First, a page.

[See also: check_load initial values cheat sheet
The standard Nagios plugins
include a "check_load
" command which will raise a warning or error if the load averages for the target machine exceed some threshold. A little while ago the ops manager and I were discussing what those thresholds should be.
The usage for the check_load command is as follows:
Usage: check_load -w WLOAD1,WLOAD5,WLOAD15 -c CLOAD1,CLOAD5,CLOAD15
Without looking at the source I'm pretty sure that the program is either just opening a pipe to uptime or using the /dev/proc file system to read the load averages for the past 1, 5 and 15 minutes. Should be safe to assume then that Nagios' concept of load is exactly the same as uptime's and that the figures are ultimately is coming from the kernel scheduler. (Note: Yup. :-) Just checked the source.)
So the first question is: what does "load" actually measure?
Unix and Linux Load
Breifly, when Unix machines report their "load" (usually through uptime
) they are reporting a weighted average of the number of processes either running or waiting
for the CPU (Linux will also count processes that may be blocked waiting on I/O). This average is calculated over 1, 5 and 15 minutes (hence the three values) based on values that are sampled every 5 seconds (on Linux at least). Dr Neil Gunther has written more than you might ever want to know about how those load averages are calculated
and what they mean. It's an excellent series of articles (see also the inevitable Wikipedia article
So assuming we have a single-core CPU, a load value of "1.0" would suggest that the CPU has been 100% utilised over whatever reporting period that figure was calculated for. A load of "2.0" would mean that whenever one process had the CPU there was another that was forced to wait. However, if we have 2 cores, the same "2.0" load value would suggest that both processes got the CPU time they needed, while a load of "1.0" would suggest the CPU had only been at 50% capacity.
On a simple web server, running a single 2-core CPU a load average of "2.0, 1.0, 0.5" suggests that, over the last minute, the CPU has been 100% utilised; over the last 5 minutes it's been 50% utilised; and over the last 15 minutes, it's been 25% utilised. Halve those values if 4 cores are available and double them if only one is in the system.
You can see then that sensible threshold values for warning and critical states requires you to consider how many CPUs and CPU cores your system has. You're therefore probably going to want to set your thresholds per machine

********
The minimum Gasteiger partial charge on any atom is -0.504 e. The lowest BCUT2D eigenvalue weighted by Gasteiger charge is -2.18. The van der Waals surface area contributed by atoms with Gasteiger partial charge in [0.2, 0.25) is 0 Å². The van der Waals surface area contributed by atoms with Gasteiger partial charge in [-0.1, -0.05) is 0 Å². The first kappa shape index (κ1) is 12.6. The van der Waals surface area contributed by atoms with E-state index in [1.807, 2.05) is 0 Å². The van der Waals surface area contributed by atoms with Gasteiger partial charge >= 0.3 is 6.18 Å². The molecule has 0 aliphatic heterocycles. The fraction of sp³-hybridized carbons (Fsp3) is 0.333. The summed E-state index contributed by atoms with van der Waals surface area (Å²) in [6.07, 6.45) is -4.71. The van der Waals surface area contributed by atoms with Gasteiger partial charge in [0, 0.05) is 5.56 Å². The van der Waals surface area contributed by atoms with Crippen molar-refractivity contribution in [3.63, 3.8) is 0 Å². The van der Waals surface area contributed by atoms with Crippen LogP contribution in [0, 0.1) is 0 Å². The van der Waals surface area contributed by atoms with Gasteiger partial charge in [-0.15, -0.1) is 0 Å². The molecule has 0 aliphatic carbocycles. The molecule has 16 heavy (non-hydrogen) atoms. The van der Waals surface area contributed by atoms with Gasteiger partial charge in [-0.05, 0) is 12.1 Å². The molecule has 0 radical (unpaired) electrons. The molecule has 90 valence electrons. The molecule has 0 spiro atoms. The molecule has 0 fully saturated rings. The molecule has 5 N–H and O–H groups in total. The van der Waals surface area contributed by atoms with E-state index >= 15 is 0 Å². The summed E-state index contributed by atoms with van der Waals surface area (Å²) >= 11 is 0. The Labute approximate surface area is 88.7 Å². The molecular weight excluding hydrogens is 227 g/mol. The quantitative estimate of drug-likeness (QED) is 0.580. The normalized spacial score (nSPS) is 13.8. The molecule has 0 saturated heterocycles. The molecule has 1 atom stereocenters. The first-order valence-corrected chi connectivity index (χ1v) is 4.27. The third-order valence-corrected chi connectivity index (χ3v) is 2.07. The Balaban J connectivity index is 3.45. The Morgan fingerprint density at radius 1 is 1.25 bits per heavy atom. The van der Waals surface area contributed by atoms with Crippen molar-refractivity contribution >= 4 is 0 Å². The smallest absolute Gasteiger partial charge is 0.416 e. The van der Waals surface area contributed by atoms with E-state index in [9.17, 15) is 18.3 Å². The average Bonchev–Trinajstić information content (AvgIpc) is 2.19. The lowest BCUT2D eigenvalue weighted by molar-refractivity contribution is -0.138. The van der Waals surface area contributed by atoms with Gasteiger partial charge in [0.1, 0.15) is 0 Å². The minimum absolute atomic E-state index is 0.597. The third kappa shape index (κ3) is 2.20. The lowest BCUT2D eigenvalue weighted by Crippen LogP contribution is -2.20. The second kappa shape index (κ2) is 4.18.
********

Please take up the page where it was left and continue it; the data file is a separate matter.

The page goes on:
or at least set them differently for each different type of configuration.
For example, one of our Solaris boxes has 12 cores so a load of "6.0" is nothing to be concerned about. However that same load figure on another, single-core box might be worthy of a warning or even critical alert, depending on how sensitive we were to process queue lengths on that box. Except if that box is a Linux box with a lot of I/O and slow devices (like a tape drive) and is counting processes that are sitting idle and waiting for an I/O operation to finish. And what is the application running on it? Is it threaded? How is your kernel counting threads in that total -- or is it just counting processes?
Setting the Check_Load Thresholds
So determining an appropriate warning and critical set of threshold values for check_load will depend on what you think a reasonable process queue length will be; how your specific system treats threads; how your applications on that system behave (and their expected responsiveness levels); and how many CPUs / cores your system has. Oh -- and your performance targets or SLAs.
This is why experienced admins use a time honoured, complicated heuristic process to set an initial value and then continually adjust that value based on the correlation of alerts raised and actual performance and hence user impact.
In other words: we rub our bellies and take a guess and then change the values if we get too many or too few alerts. We're experienced sysadmins -- how much time do you think we have? :-)
In our case, for web servers, we decided that over 5 and 15 minute periods we expect spare capacity on the box -- but we only want to be alerted if the box is basically maxing out on CPU over a significant period. Over 1 minute we expect the occasional spike and don't really want an alert unless it's way beyond expectations. We're using Apache with no threading so 1 load point = 1 process using or waiting for CPU.
We've set warning levels for 15 minute load average at number of CPU cores times 2 (plus one!). For 5 minutes increase the threshold by 5. For one minute, increase it by 5 again. Critical threshold starts at number of CPU cores times 4 and then follows the same pattern for the 5 and 1 minute warning.
Here's a sample nrpe.cfg config file for a web server with 2 cores:
command[check_load]=/path/check_load -w 15,10,5 -c 30,25,20
It's important to actually test this set up. Use ApacheBench
or similar tool to get your load average up and test performance under those thresholds to see if it's acceptable. If your application is unacceptably slow from a user perspective at lower load values then lower your thresholds.
I've put together a little check_load cheat sheet
that has some initial values for some common configurations. It might be a useful starting point if you're just starting to configure check_load in your Nagios environment.
[Note: This post has been edited since initial publication.]